Gun purchase background checks:
Many states are dodging the law
By Ted McLaughlin / The Rag Blog / February 21, 2011
Back in 2007, the massacre at Virginia Tech by a mentally ill student caused many in the United States to re-think our gun laws. It became obvious that background checks were important to keep not only convicted criminals, but also those exhibiting a dangerous mental illness, from purchasing a handgun.
Legislation was passed that required states to submit records of the dangerously mentally ill to a federal database (such as those thought to be a danger to themselves or others, those involuntarily committed, those found not guilty by reason of insanity, and those deemed too mentally ill to stand trial).
This was not a cure-all solution, since the criminal element and the dangerously mentally ill could still purchase a gun at a gun show (where individual sellers are not required to perform background checks), but it was a good start. At least they could not purchase a firearm from their local gun dealer since they wouldn’t be able to pass the background check.
At least that was the impression given to the general public. Unfortunately, it turns out that it’s just not true. While a convicted criminal would probably be caught by the background check, many of the dangerously mentally ill would not show up on that background check — allowing them to purchase a gun without any problems.
Why is this true? Because many states are not complying with the federal requirement to submit those names to the database. The deadline for submitting the names of the dangerously mentally ill was last month, but so far more than half of all states have failed to fully comply with the requirement.
Nine states have not submitted a single mental health record. These states are Alaska, Delaware, Idaho, Massachusetts, Minnesota, New Mexico, Pennsylvania, Rhode Island, and South Dakota.
Another 17 states have submitted fewer than 25 names each (which is ridiculous considering their populations). These states are Hawaii, Illinois, Kentucky, Louisiana, Maine, Mississippi, Montana, Nebraska, New Hampshire, New Jersey, North Dakota, Oklahoma, Oregon, South Carolina, Vermont, Wisconsin, and Wyoming.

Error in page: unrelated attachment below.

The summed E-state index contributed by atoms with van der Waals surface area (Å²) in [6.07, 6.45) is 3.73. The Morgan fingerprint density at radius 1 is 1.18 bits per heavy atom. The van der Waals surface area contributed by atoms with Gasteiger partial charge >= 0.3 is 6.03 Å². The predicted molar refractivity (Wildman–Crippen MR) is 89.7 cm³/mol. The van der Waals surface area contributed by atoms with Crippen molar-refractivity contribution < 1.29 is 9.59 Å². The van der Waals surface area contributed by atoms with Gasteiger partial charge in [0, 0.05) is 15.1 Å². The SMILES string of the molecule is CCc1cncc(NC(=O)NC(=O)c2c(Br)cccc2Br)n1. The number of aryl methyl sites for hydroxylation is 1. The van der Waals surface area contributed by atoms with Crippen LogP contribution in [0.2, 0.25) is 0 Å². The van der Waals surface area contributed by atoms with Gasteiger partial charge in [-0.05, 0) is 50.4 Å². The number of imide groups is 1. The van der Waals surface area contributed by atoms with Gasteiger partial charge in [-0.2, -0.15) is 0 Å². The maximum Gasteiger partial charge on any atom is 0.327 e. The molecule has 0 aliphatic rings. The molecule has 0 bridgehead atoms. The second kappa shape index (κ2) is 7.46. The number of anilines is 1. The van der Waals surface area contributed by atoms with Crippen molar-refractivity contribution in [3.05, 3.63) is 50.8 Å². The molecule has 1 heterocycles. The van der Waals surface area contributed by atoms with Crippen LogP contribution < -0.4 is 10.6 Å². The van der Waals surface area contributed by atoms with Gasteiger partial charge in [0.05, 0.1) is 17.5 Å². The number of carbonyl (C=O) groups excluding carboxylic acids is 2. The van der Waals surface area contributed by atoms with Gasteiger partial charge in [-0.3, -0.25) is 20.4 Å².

Why are they not cooperating to complete the background check database? Some are struggling to change privacy laws that don’t allow them to release that information. These states simply need to change their laws. Citizens have a right to be protected from those deemed to be dangerously mentally ill, and failure to submit those names to the database is a violation of that right.
But some states have just decided that the punishment for not complying (a possible loss of 5% of federal crime-fighting funds) is cheaper than the cost of complying. This is inexcusable. I realize we’re in the middle of a recession and state governments are short of funds, but this is a public safety issue — not a budget issue. Failure to comply with the requirement will wind up costing some innocent citizens their lives.
More action is required of the federal government. They must either adequately fund the states to complete this notification requirement, or they must significantly increase the punishment for not complying. Sadly, with the Republicans controlling the House of Representatives, neither is likely to happen.
The background check was a very good idea (and should be extended to include gun shows), but it is useless if the individual states refuse to do their part. A law that is unenforced or unenforceable is worse than no law at all, because it gives citizens a false sense of security. A huge majority of American citizens believe that convicted criminals and the dangerously mentally ill should be barred from purchasing firearms. It is time to make that a reality.
[Rag Blog contributor Ted McLaughlin also posts at jobsanger.]